The unorganised sector, covers most of the rural labour and a substantial part of urban labour. lt includes activities carried out by small and family enterprises, partly or wholly with family labour. In this sector wage-paid labour is largely non-unionised due to casual and seasonal nature of employment and scattered location of enterprises. This sector is marked by low incomes, unstable and irregular employment, and lack of protection either from legislation or trade unions. The unorganised sector uses mainly labour intensive and indigenous technology. The workers in unorganised sector, are so scattered that the implementation of the Legislation is very inadequate and ineffective. There are hardly any unions in this …show more content…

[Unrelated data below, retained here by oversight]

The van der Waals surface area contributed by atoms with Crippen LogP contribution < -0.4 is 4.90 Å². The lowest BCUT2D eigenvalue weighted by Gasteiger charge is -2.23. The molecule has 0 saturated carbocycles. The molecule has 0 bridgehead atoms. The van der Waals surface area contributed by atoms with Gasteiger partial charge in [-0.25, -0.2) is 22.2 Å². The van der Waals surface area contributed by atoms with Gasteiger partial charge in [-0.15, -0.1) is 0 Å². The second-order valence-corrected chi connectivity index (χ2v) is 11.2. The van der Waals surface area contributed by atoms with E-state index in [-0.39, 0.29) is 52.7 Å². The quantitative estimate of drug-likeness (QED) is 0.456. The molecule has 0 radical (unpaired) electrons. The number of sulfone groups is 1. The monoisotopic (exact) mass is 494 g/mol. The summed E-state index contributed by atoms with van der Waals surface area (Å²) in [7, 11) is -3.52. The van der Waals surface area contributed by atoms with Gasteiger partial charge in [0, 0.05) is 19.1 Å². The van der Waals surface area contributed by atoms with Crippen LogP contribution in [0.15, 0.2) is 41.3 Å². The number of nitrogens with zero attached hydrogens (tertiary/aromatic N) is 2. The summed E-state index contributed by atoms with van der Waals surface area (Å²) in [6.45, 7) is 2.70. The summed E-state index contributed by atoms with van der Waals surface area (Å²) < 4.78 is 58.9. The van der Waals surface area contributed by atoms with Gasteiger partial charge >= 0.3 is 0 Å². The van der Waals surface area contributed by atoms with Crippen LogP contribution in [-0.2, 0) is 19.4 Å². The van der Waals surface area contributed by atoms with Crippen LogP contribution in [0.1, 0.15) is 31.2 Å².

"Not only do women perform more tasks, their work is also more arduous than that undertaken by men. Both transplantation and weeding require women to spend the whole day and work in muddy soil with their hands. Moreover, they work the entire day under the intensely hot sun while men’s work, such as ploughing and watering the fields, is invariably carried out early in the morning before the sun gets too hot. Mies argues that because women’s work, unlike men’s, does not involve implements and is based largely on human energy, it is considered unskilled and hence less productive. On this basis, women are invariably paid lower wages, despite the fact that they work harder and for longer hours than men do ."
The invisibility of women’s work as working in the unorganised sector: Women’s work is rarely recognized
Many maintain that women’s economic dependence on men impacts their power within the family. With increased participation in income-earning activities, not only will there be more income for the family, but gender inequality could be reduced. This issue is particularly salient in India because studies show a very low level of female